Casamitjana v League of Cruel Sports
In the case of Casamitjana v League of Cruel Sports an Employment Tribunal in Norwich has ruled that ethical veganism is a protected belief under the Equality Act 2010.
This case has generated a significant volume of reporting today. But what does it mean and what additional protections have developed as a result?
Does this change the law?
Simply put, no it doesn't. The law - and the leading case law - remains unchanged. Religion or belief has been one of the protected characteristics in the Equality Act since 2010 and before that under the Employment Equality (Religion or Belief) Regulations 2003. However, what the Regulations and the Act did not do was identify specifically what beliefs would be protected and which beliefs were not protected. We have been reliant on the development of case law to establish the scope of protection beyond the established religions. This recent case adds to the long list of other cases which continue to explore this rather unpredictable area of the law.
The development of protections for 'belief'
The current leading case which deals with the scope of 'belief' is Grainger plc and others v Nicholson  IRLR 4 (EAT)). This case established the following tests to be able to show that a particular belief is protected:
- The belief must be genuinely held;
- It must be a belief, not an opinion or viewpoint;
- It must be a belief as to a weighty and substantial aspect of human life and behaviour;
- It must attain a certain level of cogency, seriousness, cohesion and importance;
- It must be worthy of respect in a democratic society, not be incompatible with human dignity and not conflict with the fundamental rights of others;
- It must "have a similar status or cogency to a religious belief";
- It need not be shared by others.
Under these tests we have seen beliefs such as:
- political beliefs, namely being an advocate of left-wing democratic socialism (GMB v Henderson);
- climate change (Grainger above);
- that as a Christian you must not lie ( Hawkins v Universal Utilities Ltd t/a Unicom)
- belief in the "higher purpose" of public service broadcasting to encourage debate and citizenship in a public space (Maistry v BBC)
- a belief in the sanctity of life, specifically anti-fox hunting and anti-hare coursing (Hashman v Milton Park (Dorset) Ltd t/a Orchard Park)
- spiritualism, life after death and the ability of mediums to contact the dead (Greater Manchester Police Authority v Power)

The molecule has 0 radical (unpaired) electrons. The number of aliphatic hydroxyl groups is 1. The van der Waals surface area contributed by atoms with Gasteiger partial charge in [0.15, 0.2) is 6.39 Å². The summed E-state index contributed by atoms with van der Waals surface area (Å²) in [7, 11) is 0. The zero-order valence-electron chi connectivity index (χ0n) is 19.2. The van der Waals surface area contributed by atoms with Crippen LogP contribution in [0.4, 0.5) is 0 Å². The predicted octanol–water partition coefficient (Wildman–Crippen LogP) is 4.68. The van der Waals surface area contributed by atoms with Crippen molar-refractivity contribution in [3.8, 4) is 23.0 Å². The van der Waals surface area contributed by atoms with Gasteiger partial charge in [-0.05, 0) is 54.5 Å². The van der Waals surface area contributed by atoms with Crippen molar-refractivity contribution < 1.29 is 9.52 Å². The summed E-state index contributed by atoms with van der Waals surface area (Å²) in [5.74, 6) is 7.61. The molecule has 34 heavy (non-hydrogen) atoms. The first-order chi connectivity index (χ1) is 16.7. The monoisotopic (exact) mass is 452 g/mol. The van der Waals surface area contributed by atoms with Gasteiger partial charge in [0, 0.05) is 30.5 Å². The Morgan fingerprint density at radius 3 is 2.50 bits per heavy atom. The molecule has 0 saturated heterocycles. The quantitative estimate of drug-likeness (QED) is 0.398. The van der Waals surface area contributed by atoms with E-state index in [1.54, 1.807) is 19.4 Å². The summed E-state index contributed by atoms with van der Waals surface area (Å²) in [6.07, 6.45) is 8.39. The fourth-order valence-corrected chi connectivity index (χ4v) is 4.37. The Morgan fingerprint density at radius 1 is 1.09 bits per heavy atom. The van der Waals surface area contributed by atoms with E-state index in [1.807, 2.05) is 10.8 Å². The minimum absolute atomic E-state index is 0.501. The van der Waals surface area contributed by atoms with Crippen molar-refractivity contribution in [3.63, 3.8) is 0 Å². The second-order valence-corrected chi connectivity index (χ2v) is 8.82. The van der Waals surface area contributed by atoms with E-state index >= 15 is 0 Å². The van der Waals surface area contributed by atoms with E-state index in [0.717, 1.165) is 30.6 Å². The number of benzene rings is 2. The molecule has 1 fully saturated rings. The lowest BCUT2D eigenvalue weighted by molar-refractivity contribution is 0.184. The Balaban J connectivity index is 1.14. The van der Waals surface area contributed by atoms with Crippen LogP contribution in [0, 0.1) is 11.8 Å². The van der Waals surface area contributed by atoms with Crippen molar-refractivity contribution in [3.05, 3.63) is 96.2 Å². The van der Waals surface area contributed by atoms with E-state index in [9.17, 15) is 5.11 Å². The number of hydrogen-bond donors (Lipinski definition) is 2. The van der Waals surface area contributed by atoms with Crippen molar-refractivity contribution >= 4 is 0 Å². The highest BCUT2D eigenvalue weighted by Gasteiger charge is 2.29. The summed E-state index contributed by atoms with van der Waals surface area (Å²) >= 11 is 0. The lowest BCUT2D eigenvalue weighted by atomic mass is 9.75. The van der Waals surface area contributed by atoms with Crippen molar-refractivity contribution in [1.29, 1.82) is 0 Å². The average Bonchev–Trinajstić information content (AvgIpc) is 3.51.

- belief in Scottish independence (McEleny v Ministry of Defence)
In contrast we have seen numerous cases fail to establish the necessary level of cogency of belief to be protected, including:
- Finnon v Asda Stores Ltd and Baggs v Fudge (membership of the British National Party)
- Lisk v Shield Guardian Co Ltd and others (that a poppy must be worn to pay respect to those who died in wars)
- Farrell v South Yorkshire Police Authority (that there is a global elite seeking destruction of society through the atrocities of 9/11 and 7/7)
- Arya v London Borough of Waltham Forest (Jewish religion's professed belief in Jews being "God's chosen people" was at odds with a meritocratic and multicultural society)
- Ellis v Parmagan (belief that homosexuality is contrary to nature and the teaching of the bible, and is a corrosive force in society, was not one worthy of respect in a democratic society)
It is therefore not at all surprising that ethical veganism has, in this instance, been established as being a belief that is protected by the Equality Act. We have already seen recently the case of Conisbee v Crossley Farms Limited & Others towards the end of 2019 that vegetarianism is potentially protected (although in that particular instance, was not) and accordingly the decision in Casamitisjana is entirely consistent with this.
In fact, the draft Equality Code of Practice had already provided the following guidance in relation to veganism:
"A person who is a vegan chooses not to use or consume animal products of any kind. That person eschews the exploitation of animals for food, clothing, accessories or any other purpose and does so out of an ethical commitment to animal welfare. This person is likely to hold a belief which is covered by the Act."
As we see the growth of veganism it will be interesting to see whether the courts make a distinction between 'ethical' vegans and 'dietary' vegans. It does not therefore follow that simply because someone is a vegan that they will be afforded protection under the Equality Act.